The Prius is an emblem of the environmentally aware upper middle class, and at this point, electric vehicle purchases are mostly limited to early adopters who have the cash to experiment with an entirely new kind of vehicle. And according to a report (PDF) from the Greenlining Institute, cost and lack of consumer education may shut low-income communities and communities of color (specifically in California) out of the electric vehicle revolution--even though these communities are in dire need of the cleaner air that comes along with having fewer gasoline-fueled cars on the road.
The report presents a number of obvious yet unsettling statistics: 70% of hybrid owners in California are white, even though Californians of color are more concerned about air pollution than whites; 20% of hybrid owners are Latino and even fewer are African-American--even though the overall state population is 60% non-white. An impressive 92% of residents who buy EVs in the state have an income of $75,000 or higher.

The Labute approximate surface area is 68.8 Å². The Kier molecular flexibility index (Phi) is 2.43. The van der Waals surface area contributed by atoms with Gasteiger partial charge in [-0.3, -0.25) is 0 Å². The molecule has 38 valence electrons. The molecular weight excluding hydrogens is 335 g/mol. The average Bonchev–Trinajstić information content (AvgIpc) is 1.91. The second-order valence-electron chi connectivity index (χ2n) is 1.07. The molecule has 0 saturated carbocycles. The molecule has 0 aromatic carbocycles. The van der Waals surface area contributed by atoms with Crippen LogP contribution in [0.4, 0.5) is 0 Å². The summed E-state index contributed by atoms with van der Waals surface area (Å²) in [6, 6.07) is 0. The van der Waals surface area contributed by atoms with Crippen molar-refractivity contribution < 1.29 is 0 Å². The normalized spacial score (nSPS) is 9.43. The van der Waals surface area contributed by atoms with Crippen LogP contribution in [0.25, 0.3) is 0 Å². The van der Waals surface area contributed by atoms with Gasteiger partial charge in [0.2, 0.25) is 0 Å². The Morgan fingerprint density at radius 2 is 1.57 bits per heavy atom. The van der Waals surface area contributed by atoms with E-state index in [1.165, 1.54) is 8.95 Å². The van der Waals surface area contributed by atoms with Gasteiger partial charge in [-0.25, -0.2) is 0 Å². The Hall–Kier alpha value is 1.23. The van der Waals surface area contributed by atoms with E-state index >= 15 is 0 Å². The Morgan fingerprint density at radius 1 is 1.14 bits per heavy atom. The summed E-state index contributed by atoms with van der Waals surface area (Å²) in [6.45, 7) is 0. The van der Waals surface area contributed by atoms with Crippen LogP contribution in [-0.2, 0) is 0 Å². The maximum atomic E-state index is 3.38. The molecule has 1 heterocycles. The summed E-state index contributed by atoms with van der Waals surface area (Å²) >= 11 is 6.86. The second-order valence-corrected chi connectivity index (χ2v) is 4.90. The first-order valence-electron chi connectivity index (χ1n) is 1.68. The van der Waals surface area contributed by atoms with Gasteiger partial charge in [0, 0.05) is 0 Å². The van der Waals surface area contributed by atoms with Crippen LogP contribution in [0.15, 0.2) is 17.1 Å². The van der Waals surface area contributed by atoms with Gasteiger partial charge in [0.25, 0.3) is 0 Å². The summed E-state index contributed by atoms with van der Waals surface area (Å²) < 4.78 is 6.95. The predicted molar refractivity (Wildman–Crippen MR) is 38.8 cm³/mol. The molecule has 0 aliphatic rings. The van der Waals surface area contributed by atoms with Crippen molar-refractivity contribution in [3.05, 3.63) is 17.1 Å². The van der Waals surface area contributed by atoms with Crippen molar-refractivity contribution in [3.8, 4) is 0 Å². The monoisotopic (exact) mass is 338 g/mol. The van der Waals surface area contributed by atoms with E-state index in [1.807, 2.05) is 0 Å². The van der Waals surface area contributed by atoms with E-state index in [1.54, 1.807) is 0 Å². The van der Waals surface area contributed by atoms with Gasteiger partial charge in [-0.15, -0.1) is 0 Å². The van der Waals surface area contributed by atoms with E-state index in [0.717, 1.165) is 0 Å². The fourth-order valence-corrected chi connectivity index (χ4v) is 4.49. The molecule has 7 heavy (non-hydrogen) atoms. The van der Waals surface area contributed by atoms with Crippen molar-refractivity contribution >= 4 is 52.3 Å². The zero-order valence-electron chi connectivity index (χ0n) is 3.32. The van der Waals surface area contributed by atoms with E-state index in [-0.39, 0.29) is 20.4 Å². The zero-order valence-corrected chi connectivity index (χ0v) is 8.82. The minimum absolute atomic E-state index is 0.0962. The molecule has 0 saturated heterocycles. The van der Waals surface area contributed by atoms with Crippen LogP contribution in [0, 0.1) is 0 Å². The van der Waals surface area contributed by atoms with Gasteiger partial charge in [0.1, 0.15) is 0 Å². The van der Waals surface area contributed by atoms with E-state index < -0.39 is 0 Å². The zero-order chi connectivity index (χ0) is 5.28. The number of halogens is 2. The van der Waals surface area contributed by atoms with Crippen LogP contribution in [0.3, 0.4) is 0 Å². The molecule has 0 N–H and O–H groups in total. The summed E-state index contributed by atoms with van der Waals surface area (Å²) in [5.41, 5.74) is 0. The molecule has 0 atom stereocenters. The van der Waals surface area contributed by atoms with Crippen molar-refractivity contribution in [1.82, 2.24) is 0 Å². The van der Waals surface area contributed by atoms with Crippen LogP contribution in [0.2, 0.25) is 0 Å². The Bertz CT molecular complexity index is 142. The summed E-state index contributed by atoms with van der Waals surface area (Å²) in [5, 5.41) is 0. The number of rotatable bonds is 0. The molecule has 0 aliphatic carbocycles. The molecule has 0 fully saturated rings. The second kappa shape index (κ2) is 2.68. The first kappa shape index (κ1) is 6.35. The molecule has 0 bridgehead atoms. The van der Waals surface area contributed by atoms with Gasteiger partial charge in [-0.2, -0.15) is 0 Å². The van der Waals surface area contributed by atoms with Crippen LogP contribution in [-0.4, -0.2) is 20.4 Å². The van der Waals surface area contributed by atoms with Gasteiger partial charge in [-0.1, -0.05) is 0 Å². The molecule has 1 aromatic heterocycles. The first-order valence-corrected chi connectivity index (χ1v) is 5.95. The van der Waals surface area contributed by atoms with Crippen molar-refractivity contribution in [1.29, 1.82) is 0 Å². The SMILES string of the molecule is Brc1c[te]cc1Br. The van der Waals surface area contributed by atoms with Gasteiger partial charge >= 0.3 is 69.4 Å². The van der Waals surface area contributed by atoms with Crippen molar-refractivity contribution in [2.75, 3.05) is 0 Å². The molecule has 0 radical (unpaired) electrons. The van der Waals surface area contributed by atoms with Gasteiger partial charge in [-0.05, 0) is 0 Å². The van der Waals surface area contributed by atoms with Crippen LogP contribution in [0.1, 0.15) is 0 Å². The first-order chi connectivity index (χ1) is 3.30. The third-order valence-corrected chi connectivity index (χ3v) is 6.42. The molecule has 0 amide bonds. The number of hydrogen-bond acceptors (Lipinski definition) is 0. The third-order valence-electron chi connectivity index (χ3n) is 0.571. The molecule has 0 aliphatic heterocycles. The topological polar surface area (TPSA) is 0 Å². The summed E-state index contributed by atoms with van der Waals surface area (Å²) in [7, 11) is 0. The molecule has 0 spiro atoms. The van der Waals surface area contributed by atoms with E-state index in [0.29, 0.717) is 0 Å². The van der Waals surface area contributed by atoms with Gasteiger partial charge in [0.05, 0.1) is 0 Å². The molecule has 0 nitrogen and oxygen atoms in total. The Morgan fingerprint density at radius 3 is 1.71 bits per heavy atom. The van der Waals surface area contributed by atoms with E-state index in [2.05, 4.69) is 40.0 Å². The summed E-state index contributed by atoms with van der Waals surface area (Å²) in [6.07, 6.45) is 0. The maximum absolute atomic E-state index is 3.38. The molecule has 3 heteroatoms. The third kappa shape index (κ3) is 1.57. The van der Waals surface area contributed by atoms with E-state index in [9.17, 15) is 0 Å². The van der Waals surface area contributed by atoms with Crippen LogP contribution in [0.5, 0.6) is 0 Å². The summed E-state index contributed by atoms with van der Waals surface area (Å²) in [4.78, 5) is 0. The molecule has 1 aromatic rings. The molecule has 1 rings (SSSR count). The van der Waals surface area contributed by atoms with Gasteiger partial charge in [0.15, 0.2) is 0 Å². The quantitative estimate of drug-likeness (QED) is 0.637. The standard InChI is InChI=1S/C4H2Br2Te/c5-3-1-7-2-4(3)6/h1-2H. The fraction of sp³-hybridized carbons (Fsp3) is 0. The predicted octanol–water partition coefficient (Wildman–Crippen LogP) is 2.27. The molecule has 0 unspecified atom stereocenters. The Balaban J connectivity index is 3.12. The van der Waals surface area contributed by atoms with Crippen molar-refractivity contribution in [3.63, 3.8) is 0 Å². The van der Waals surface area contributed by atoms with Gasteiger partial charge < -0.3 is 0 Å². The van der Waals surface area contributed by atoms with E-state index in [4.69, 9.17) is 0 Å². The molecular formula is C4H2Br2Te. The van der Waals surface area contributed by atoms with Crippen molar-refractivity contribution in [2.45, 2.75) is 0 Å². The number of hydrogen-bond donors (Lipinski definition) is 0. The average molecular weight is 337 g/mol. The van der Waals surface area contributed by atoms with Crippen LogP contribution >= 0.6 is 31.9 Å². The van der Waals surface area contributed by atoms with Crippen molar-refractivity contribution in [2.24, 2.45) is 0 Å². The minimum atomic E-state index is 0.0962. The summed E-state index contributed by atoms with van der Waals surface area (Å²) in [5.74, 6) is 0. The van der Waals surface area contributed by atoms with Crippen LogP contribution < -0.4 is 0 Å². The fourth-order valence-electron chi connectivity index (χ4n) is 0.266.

This is all largely because of a lack of consumer education, at least among minorities. "There’s the message and there’s the messenger," said C.C. Song, lead author of the report, in an interview with Capitol Weekly. "The marketing just doesn’t reach to these communities. People of color, growing up, the cool cars are the Mercedes, the Lexus." For many of these potential customers, it's not about a lack of income--Latinos, for example, increasingly represent California's middle class. Even though 39% of California residents are Latino, the group makes up just 19% of hybrid buyers.
A couple of relevant papers on this subject by Matt Kahn:
"Green Market Geography: The Spatial Clustering of Hybrid Vehicles and LEED Registered Buildings"The B.E. Journal of Economic Analysis & Policy, Volume 9, Issue 2 (1999)
"Do greens drive Hummers or hybrids? Environmental ideology as a determinant of consumer choice"Journal of Environmental Economics and Management, Volume 54, Issue 2 (2007)